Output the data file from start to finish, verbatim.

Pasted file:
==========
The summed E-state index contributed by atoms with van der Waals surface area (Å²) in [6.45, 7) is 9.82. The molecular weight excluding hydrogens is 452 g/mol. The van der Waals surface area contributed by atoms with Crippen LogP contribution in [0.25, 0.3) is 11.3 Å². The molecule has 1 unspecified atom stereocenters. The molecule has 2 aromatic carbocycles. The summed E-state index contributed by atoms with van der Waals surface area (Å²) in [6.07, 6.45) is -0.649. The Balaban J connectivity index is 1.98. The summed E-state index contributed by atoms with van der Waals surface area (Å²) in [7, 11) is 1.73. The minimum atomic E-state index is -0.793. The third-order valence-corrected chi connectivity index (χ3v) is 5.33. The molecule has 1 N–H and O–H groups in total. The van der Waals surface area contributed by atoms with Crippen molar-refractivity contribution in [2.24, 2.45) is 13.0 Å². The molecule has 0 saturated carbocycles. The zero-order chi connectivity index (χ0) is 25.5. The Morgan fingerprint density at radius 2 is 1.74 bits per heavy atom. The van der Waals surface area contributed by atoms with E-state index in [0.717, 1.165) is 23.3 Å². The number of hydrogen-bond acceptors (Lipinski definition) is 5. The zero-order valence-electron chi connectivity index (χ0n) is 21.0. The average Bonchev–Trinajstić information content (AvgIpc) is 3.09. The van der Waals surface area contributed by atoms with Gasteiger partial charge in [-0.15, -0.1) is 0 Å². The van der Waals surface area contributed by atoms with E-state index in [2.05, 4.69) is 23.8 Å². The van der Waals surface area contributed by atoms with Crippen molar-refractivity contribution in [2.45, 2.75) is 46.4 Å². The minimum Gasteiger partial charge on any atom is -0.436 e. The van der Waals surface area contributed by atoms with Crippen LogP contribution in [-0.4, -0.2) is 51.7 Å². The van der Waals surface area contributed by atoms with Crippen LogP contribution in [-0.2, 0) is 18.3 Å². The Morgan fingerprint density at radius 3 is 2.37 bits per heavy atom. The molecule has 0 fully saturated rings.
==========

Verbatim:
The summed E-state index contributed by atoms with van der Waals surface area (Å²) in [6.45, 7) is 9.82. The molecular weight excluding hydrogens is 452 g/mol. The van der Waals surface area contributed by atoms with Crippen LogP contribution in [0.25, 0.3) is 11.3 Å². The molecule has 1 unspecified atom stereocenters. The molecule has 2 aromatic carbocycles. The summed E-state index contributed by atoms with van der Waals surface area (Å²) in [6.07, 6.45) is -0.649. The Balaban J connectivity index is 1.98. The summed E-state index contributed by atoms with van der Waals surface area (Å²) in [7, 11) is 1.73. The minimum atomic E-state index is -0.793. The third-order valence-corrected chi connectivity index (χ3v) is 5.33. The molecule has 1 N–H and O–H groups in total. The van der Waals surface area contributed by atoms with Crippen molar-refractivity contribution in [2.24, 2.45) is 13.0 Å². The molecule has 0 saturated carbocycles. The zero-order chi connectivity index (χ0) is 25.5. The Morgan fingerprint density at radius 2 is 1.74 bits per heavy atom. The van der Waals surface area contributed by atoms with E-state index in [0.717, 1.165) is 23.3 Å². The number of hydrogen-bond acceptors (Lipinski definition) is 5. The zero-order valence-electron chi connectivity index (χ0n) is 21.0. The average Bonchev–Trinajstić information content (AvgIpc) is 3.09. The van der Waals surface area contributed by atoms with Gasteiger partial charge in [-0.15, -0.1) is 0 Å². The van der Waals surface area contributed by atoms with E-state index in [2.05, 4.69) is 23.8 Å². The van der Waals surface area contributed by atoms with Crippen molar-refractivity contribution in [2.45, 2.75) is 46.4 Å². The minimum Gasteiger partial charge on any atom is -0.436 e. The van der Waals surface area contributed by atoms with Crippen LogP contribution in [-0.4, -0.2) is 51.7 Å². The van der Waals surface area contributed by atoms with Crippen LogP contribution in [-0.2, 0) is 18.3 Å². The Morgan fingerprint density at radius 3 is 2.37 bits per heavy atom. The molecule has 0 fully saturated rings.